So, why do humans need to socialize? To me, it has to do with how big of a family you had, how well you got along with your siblings (if you had any), what sort of role models you had and what kind of person you are from your inherent biology, (some people are just shy, some people are outgoing, some are anti-social), but it also boils down to what you choose each day and how much social interaction you need to keep your sanity. Sometimes we have to be around more people than we choose to, but that is part of life and adapting to it. Some of us only need our best friend to be happy in life, while others truly need a herd to be happiest and fulfilled. Like my Dad, who needs a crowd of people around him all the time to be completely socially happy.

ADDENDUM: I’ve noticed a lot of people looking for the answer to whether or not humans do actually need socialization? The simple answer is, yes. When you are a child, your parents and others given authority over you, (nannies, religious leaders, teachers, etc.), give you a sort of moral compass, which you need as a child to have your psyche be somewhat normal. Peer should only be a very tiny fraction of that, in other words, one should not be pressured by what their so-called peer group does. For one thing, no one in this world has YOUR best interest at heart, believe me. Most people are simple just that selfish, and are only interested in themselves and what you can do for them. Don’t get me wrong, there are some people that are not selfish and they do care about the world as a whole, but they are rare. Next, when it comes to peers, most of them are just as lost as you are. Everyone is looking for “structure” and “support”, but they don’t want every one else to know that, so they fake it! That is why bullies can get a crowd to harass an unsuspecting person. Everyone wants a leader, and no one wants the responsibility of being the leader, a good leader, not a jerk, which is what bullies are. It takes a lot of strength to stand up and do what you know is the right thing. That is why we do need socialization, we need GOOD examples in our lives. If you don’t have a good example at home, (ie. parents are drug addicts, or just not there), then find a good role model or role models.  A good role model is one that stands against the bad and bad people in this life. You have to find that one for yourself to meet the needs in your life, and you don’t have to hang out with them to get the needed valuable lessons from them. As you get older, you have to auto-correct your moral compass at times to weed out that selfishness. Socialization plays a role in this, as well. Some people rely on their religious affiliations to help keep them on the “straight and narrow” road to doing right. Some people simply have friends that are decent like-minded people that help them stay away from trouble and give them emotional support in the times they are down. You need some amount of socialization to keep yourself sane as possible. Supposedly, socialization also helps you feel validated and have self-worth. If you isolate yourself, you can fall into depression, become obsessive, angry, have self-loathing, doubt about your worth, begin to hate things for no reason, etc. to the point of making very bad life choices. Everyone has to find the amount of socialization that is appropriate for them. Because it is like this, every thing has to be in moderation in this world. One can spend too much time with other people to the point of losing their identity. So, find your happy medium and keep yourself sane. Find people that are like minded, and have honest goals in life and make friends. Be yourself, don’t lose your identity, be honest and helpful, and be for others what you want them to be for you. It’s that simple.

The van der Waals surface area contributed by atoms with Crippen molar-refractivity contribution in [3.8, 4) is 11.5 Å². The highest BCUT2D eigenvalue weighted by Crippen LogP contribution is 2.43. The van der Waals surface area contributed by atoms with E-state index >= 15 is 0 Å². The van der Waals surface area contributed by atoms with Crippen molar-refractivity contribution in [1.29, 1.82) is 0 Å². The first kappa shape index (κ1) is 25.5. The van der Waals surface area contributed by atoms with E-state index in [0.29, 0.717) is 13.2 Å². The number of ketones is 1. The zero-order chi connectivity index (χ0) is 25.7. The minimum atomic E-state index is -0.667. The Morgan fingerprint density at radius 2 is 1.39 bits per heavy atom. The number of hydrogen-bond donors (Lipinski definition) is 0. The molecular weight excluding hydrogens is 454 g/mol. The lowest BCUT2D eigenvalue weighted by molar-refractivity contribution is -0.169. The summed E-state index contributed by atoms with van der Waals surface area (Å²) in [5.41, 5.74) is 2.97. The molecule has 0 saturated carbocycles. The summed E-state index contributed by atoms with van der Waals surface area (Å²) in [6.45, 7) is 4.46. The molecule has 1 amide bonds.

“Gossip”, a watercolor painting by me. It shows the darker side of socializing.

Heres’s a nice song about relationships. “Contagious” by Trapt. =)  http://www.youtube.com/watch?v=-5vKQIWD75I

(Photo and information credits: Wikipedia, American Psychological Association, Internet in general, National Geographic, University of Tokyo, Youtube)

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2 Responses to Why do Human beings need to socialize?

  1. uo says:

    how the important role of socialization in human beings

  2. Dan says:

    I think life would be a lot easier if we weren’t forced to socialize. My stress levels would be a lot lower if I lived on a desert island.